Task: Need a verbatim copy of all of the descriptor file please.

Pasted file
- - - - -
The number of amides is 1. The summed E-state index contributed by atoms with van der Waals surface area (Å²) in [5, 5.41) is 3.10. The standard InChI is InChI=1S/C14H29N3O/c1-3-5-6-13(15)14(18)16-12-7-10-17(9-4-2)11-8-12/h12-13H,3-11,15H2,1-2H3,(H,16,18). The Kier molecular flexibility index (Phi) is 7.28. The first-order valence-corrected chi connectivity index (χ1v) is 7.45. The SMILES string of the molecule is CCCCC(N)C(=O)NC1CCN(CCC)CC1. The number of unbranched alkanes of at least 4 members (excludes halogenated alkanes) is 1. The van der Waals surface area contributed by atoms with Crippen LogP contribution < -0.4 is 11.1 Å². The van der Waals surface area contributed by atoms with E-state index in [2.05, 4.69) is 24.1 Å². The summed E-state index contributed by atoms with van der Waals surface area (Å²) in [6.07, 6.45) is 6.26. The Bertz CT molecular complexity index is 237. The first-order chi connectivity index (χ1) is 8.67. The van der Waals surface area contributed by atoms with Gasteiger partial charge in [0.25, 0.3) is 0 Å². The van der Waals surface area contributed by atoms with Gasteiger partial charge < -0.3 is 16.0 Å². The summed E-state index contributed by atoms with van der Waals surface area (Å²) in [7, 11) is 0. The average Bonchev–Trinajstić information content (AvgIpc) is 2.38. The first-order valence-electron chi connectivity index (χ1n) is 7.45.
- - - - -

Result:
The number of amides is 1. The summed E-state index contributed by atoms with van der Waals surface area (Å²) in [5, 5.41) is 3.10. The standard InChI is InChI=1S/C14H29N3O/c1-3-5-6-13(15)14(18)16-12-7-10-17(9-4-2)11-8-12/h12-13H,3-11,15H2,1-2H3,(H,16,18). The Kier molecular flexibility index (Phi) is 7.28. The first-order valence-corrected chi connectivity index (χ1v) is 7.45. The SMILES string of the molecule is CCCCC(N)C(=O)NC1CCN(CCC)CC1. The number of unbranched alkanes of at least 4 members (excludes halogenated alkanes) is 1. The van der Waals surface area contributed by atoms with Crippen LogP contribution < -0.4 is 11.1 Å². The van der Waals surface area contributed by atoms with E-state index in [2.05, 4.69) is 24.1 Å². The summed E-state index contributed by atoms with van der Waals surface area (Å²) in [6.07, 6.45) is 6.26. The Bertz CT molecular complexity index is 237. The first-order chi connectivity index (χ1) is 8.67. The van der Waals surface area contributed by atoms with Gasteiger partial charge in [0.25, 0.3) is 0 Å². The van der Waals surface area contributed by atoms with Gasteiger partial charge < -0.3 is 16.0 Å². The summed E-state index contributed by atoms with van der Waals surface area (Å²) in [7, 11) is 0. The average Bonchev–Trinajstić information content (AvgIpc) is 2.38. The first-order valence-electron chi connectivity index (χ1n) is 7.45.